Single frame continuations proposal

Dave Herman dherman at mozilla.com
Tue Apr 6 15:04:35 PDT 2010


> > Greasing the wheels of shared-state concurrency is dangerous and
> > not a good idea for ES.
> 
> We definitely have not introduced shared-state concurrency

Introduced, no-- it's already there. IMO what this does is make it too easy to trip over. You're talking about a use case where clients can be oblivious to whether something is concurrent or not. I do not ever want to encourage web programmers to be oblivious to whether array mutations are synchronous.

> > function foo(...) { f->(...); g->(...); }
> >
> > and the call to g throws an exception, it's perfectly easy for an
> > implementation to report that this came from the body of foo.
> 
> With normal continuation passing style if the exception takes place in
> the next event turn (for g's event handler), g's event handler would
> call the callback in foo, resulting in an inverted stack.

You do realize compilers aren't going to implement this with CPS, right? They'd likely reify the activation frame as an internal data structure (probably in C++, the poor dears), which they probably already have implemented anyway. CPS is just one (poorly performing) implementation strategy for first-class continuations. This is an implementation concern, not something we need to address in the semantics.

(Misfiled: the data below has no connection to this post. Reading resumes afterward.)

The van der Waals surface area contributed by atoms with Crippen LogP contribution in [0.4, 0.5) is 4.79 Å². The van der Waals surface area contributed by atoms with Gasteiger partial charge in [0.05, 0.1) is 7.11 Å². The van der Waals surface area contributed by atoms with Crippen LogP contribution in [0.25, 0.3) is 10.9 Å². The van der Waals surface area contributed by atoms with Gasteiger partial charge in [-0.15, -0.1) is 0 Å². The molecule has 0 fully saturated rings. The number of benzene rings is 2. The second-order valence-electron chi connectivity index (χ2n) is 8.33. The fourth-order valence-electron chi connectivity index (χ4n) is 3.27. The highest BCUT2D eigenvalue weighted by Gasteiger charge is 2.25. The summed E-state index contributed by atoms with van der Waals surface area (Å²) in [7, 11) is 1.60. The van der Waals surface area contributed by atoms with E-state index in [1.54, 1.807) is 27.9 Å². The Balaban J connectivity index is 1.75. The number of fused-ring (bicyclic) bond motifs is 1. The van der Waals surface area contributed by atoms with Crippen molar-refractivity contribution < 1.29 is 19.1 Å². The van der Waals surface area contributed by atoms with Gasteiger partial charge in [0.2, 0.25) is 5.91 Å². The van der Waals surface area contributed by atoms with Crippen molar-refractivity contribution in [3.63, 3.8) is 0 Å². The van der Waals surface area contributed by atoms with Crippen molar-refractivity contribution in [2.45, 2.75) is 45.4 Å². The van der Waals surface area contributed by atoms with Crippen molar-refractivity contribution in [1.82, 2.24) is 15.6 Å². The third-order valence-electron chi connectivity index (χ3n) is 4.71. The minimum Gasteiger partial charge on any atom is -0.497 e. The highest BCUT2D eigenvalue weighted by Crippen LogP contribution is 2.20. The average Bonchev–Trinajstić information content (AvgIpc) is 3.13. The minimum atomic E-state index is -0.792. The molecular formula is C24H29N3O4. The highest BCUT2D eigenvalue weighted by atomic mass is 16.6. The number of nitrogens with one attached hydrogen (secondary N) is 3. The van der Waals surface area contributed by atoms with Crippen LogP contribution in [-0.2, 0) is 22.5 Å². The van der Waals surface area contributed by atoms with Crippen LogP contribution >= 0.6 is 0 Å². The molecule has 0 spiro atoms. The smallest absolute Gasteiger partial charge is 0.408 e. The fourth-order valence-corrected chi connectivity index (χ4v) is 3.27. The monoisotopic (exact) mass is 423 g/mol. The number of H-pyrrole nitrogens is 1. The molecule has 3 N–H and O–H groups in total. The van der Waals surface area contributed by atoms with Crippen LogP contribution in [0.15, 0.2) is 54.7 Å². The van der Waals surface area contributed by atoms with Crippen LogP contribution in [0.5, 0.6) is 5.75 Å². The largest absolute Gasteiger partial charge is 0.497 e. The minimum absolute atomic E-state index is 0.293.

Whatever implementation tricks NarrativeJS had to go through were based on the fact that Neil didn't want to implement a JS engine, so he just did a CPS translation. That's not the case for us.

> In addressing your other issues, like I said to Waldemar, would it be
> reasonable to start with a definition and sample translation of JS1.7
> generators (since I believe we all understand those) and then look at
> possible incremental changes to make it more broadly useful? Then
> maybe my poorly written code wouldn't get in the way :/.

Earlier in this thread, I demonstrated a simple single-frame semantics and shown how generators could pretty easily be layered on top of it (not the most important design criterion, but a good sanity check). Actually, I started digging into SpiderMonkey this weekend and it doesn't look too prohibitively hard to implement. Yeah yeah, famous last words. We'll see. :)

One thing I'd like to do is write up a wiki page with a brief explanation of the design space. I can't afford to spend much time on it but we could churn forever stabbing at proposals if we aren't a little more systematic. But honestly, IMO, this isn't nearly as high a priority as some of the other features and proposals on the table. So I may need to put it on the back burner.

Dave


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